The worst thing that a person can do in his lifetime is take advantage of a pandemic to fill his pockets. The Social Amelioration Benefits is the worst corruption that happened during the pandemic. It is supposed to be given to individuals who were badly affected by the lockdown – the tricycle and jeepney drivers, the poor and the middle income earners, the senior citizens, physically disabled (PWDs), solo parents and the like. How did the DSWD come up with the list of beneficiaries? What are the criteria of a beneficiary? Some senior citizens, PWDs, solo parents, middle-income earners were not in the list, they were disqualified by DSWD. My fellow church volunteers during this pandemic were shocked to find in the DSWD list of beneficiaries the names of groceries and store owners, meat stall owners, optical shop owners, those in the upper bracket of the economic ladder. Some of them may have returned the money but how come the DSWD included them in the list when they do not fall in any of thee categories of SAP beneficiaries? Everyone says “the beneficiaries are the friends of DSWD and Barangay officials and whom they know”. When asked, our Barangay Officials said they do not have anything to do with the list, the DSWD prepared it. There you go. The DSWD has lots of explaining to do. Some beneficiaries used the money to “tong-its” gambling and buying liquors.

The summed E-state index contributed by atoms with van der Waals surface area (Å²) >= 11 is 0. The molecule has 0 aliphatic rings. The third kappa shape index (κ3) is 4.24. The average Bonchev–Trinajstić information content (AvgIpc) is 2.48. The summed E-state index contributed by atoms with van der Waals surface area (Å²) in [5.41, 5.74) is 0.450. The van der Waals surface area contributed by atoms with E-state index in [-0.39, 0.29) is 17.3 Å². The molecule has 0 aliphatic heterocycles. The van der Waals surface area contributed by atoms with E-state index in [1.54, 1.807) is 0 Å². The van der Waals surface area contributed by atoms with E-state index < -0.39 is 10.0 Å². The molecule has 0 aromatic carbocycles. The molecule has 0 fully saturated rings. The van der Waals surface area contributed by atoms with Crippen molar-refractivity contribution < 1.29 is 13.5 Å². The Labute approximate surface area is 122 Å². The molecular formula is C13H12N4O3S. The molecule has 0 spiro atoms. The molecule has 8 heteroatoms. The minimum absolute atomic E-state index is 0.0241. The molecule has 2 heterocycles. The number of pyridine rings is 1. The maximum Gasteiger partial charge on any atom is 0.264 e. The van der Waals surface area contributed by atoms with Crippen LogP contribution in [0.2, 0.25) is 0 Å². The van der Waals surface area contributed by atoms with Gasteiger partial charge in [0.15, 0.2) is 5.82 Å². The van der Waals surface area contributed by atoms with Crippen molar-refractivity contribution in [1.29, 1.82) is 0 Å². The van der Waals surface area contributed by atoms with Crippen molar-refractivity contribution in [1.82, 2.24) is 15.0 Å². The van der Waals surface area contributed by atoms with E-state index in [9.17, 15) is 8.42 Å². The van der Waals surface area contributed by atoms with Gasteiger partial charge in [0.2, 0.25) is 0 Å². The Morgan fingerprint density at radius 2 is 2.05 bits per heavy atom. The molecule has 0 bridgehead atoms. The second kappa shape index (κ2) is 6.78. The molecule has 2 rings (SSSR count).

The Congressmen who approved the Bayanihan Heal as One Law should have appropriated a big chunk of the budget to the purchase of PPEs, hazmat suits and test kits instead of the SAP. The medical practitioners are in dire need of those PPEs, many of them died due to lack of it. Had test kits been purchased and mass testing done, the 2½ months of lockdown would have flattened the curve, the covid-positive isolated, and stem the contagion.
Another source of corruption is the purchase of PPEs or Personal Protective Equipment, hazmat suits and medical supplies like N95 masks, surgical masks, gloves, etc. They are badly needed by the frontliners in the hospitals who died (more or less 31 as of this time and were experts in their respective field of medicines) due to contamination and lack of PPEs. The rule in the medical field is “No PPEs, No service”. The doctors and healthworkers and volunteers who are in the frontline of this pandemic are risking their lives to save others. They need to be protected and shielded from covid-19 and their covid patients. I was so shocked when I learned that our government hospitals procured substandard PPEs. The doctors and nurses said “mabuti na ang substandards kaysa wala” (Substandard PPEs are good enough compared to nothing). Why did the government purchase substandard items for their frontliners knowing that they would not be protected when they are supposed to save the lives of their patients? I was glad when Pres. Duterte required his officials to purchased high end PPEs, even if they are expensive, so that the medical workers are protected from contamination.
Happy Birthday in Heaven to my mother Gloria who passed on 5 years ago at age 97. May she find happiness in the house of the Lord, together with our father Benito, Sr. and our still-born sister Deborah. Happy Birthday also to my brother Benito”Nito” Santiago, Jr. and to Bishop Francis De Leon of Antipolo and former Apostolic Administrator of the Diocese of Kalookan. Lord, please continue to bless them!